D.C. 23.5 cents  10.3 cents 33.8 cents
Florida 4 cents 31.5 cents 35.5 cents
Georgia 29.1 cents 0.75 cents  29.85 cents
Hawaii 16 cents 2.5 cents 18.5 cents
Idaho  32 cents 1 cent 33 cents
Illinois 39.2 cents 24.1 cents 63.3 cents
Indiana 33 cents 30.1 cents 63.1 cents
Iowa 30 cents   30 cents
Kansas 24 cents 1.03 cents 25.03 cents
Kentucky 24.6 cents 1.4 cents 26 cents
Louisiana 20 cents 0.93 cents 20.93 cents
Maine  30 cents 1.4 cents 31.4 cents
Maryland  28.9 cents 13.9 cents 42.89 cents
Massachusetts 24 cents  2.98 cents 26.98 cents
Michigan 27.2 cents 24.5 cents 51.7 cents
Minnesota  28.5 cents 0.1 cents 28.6 cents
Mississippi 18 cents 0.4 cents 18.4 cents
Missouri 22 cents 0.42 cents 22.42 cents
Montana 33 cents 0.75 cents 33.75 cents
Nebraska 24.8 cents 0.9 cents 25.7 cents
Nevada 23 cents 0.81 cents 23.81 cents
New Hampshire  22.2 cents 1.63 cents 23.83 cents
New Jersey 10.5 cents 31.95 cents 42.45 cents
New Mexico  17 cents 1.88 cents 18.88 cents
New York 8 cents 17.68 cents 17.68 cents
North Carolina  38.5 cents 0.25 cents 38.75 cents
North Dakota  23 cents 0.03 cents 23.03 cents
Ohio  38.5 cents   38.5 cents 
Oklahoma  19 cents 1 cent 20 cents
Oregon 38 cents   38 cents
Pennsylvania  57.6 cents 1.1 cents 58.7 cents
Rhode Island 34 cents 1.12 cents 35.12 cents
South Carolina 28 cents  0.75 cents 28.75 cents
South Dakota  28 cents 2 cents 30 cents
Tennessee  26 cents 1.4 cents 27.4 cents
Texas  20 cents   20 cents
Utah  31.9 cents 0.65 cents 32.55 cents
Vermont  12.1 cents 24.86 cents 36.96 cents
Virginia 28 cents  8.8 cents 36.8 cents
Washington 49.4 cents  2.98 cents 52.38 cents
West Virginia  20.5 cents  15.2 cents 35.7 cents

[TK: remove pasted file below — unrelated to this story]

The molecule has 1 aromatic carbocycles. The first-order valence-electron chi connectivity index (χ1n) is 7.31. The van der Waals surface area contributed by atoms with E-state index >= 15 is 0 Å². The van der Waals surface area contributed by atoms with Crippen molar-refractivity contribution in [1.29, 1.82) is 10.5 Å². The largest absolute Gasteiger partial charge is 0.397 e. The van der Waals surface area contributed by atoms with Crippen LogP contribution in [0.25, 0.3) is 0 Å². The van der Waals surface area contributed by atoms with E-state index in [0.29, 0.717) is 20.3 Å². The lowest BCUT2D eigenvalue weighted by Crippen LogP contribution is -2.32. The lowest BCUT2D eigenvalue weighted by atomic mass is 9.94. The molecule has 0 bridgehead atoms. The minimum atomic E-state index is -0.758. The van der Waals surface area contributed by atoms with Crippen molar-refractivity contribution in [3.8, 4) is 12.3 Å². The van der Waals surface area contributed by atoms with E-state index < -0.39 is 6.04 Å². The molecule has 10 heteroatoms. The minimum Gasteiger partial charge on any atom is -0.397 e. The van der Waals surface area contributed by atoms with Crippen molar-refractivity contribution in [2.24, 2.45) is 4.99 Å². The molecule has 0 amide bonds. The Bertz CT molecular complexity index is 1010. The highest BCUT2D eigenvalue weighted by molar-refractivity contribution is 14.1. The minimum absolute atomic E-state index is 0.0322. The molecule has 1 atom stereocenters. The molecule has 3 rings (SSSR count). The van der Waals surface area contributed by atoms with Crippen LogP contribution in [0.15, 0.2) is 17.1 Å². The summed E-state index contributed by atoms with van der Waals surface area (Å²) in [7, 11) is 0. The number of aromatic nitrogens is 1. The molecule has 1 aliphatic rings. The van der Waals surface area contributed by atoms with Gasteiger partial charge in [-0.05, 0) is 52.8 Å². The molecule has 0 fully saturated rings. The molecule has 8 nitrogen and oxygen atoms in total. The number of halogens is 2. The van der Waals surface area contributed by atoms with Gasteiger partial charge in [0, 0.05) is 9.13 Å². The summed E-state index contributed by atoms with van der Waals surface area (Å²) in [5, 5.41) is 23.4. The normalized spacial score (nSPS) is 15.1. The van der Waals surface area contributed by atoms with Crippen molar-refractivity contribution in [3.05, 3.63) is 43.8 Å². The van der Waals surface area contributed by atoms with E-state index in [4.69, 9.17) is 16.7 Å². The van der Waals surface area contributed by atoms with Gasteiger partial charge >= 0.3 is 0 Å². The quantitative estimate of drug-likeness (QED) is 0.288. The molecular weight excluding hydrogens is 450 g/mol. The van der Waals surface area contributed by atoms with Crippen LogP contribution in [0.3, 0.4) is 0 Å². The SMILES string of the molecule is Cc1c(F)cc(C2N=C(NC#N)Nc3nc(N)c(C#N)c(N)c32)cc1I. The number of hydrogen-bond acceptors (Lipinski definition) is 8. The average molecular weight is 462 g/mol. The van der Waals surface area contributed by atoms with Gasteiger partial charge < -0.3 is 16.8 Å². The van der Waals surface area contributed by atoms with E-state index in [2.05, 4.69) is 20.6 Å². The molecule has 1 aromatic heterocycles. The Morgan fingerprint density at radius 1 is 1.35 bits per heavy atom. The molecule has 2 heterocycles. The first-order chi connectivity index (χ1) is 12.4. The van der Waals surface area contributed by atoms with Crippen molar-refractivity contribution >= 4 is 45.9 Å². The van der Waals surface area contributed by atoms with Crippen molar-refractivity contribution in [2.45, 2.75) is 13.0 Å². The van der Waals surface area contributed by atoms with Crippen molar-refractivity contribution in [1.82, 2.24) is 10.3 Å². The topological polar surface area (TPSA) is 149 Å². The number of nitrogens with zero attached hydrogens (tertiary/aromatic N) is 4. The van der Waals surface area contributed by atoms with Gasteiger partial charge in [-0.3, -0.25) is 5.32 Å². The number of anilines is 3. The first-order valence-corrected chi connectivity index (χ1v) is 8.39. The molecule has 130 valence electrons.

Wisconsin  30.9 cents  2 cents 32.9 cents
Wyoming  23 cents 1 cent 24 cents
*May include sales or use taxes, inspection fees, environmental fees, or other charges

Source: U.S. Energy Information Administration

What Do Gas Taxes Cover?

The bulk of revenue from gas taxes goes toward fixing wear and tear on the country’s roadways from all that driving. In fact, about half of the states have laws requiring that money raised by fuel taxes pays for roads and bridges. Most of the other states dedicate the revenue toward various modes of transportation, with New York spending more than a third of its gas tax proceeds on mass transit.

Some states do use the money for purposes unrelated to transportation, such as law enforcement, environmental protection, and education. For example, Texas dedicates a quarter of its gas tax revenue to schools.

At the federal level, nearly all funding currently goes into the Highway Trust Fund. One-tenth of a cent in federal taxes from each fuel gallon goes toward cleaning up leaks from underground petroleum storage tanks. For gas tax revenues contributed to the highway fund, 2.86 cents per gallon out of the 18.3 cents per gallon tax funds mass transit.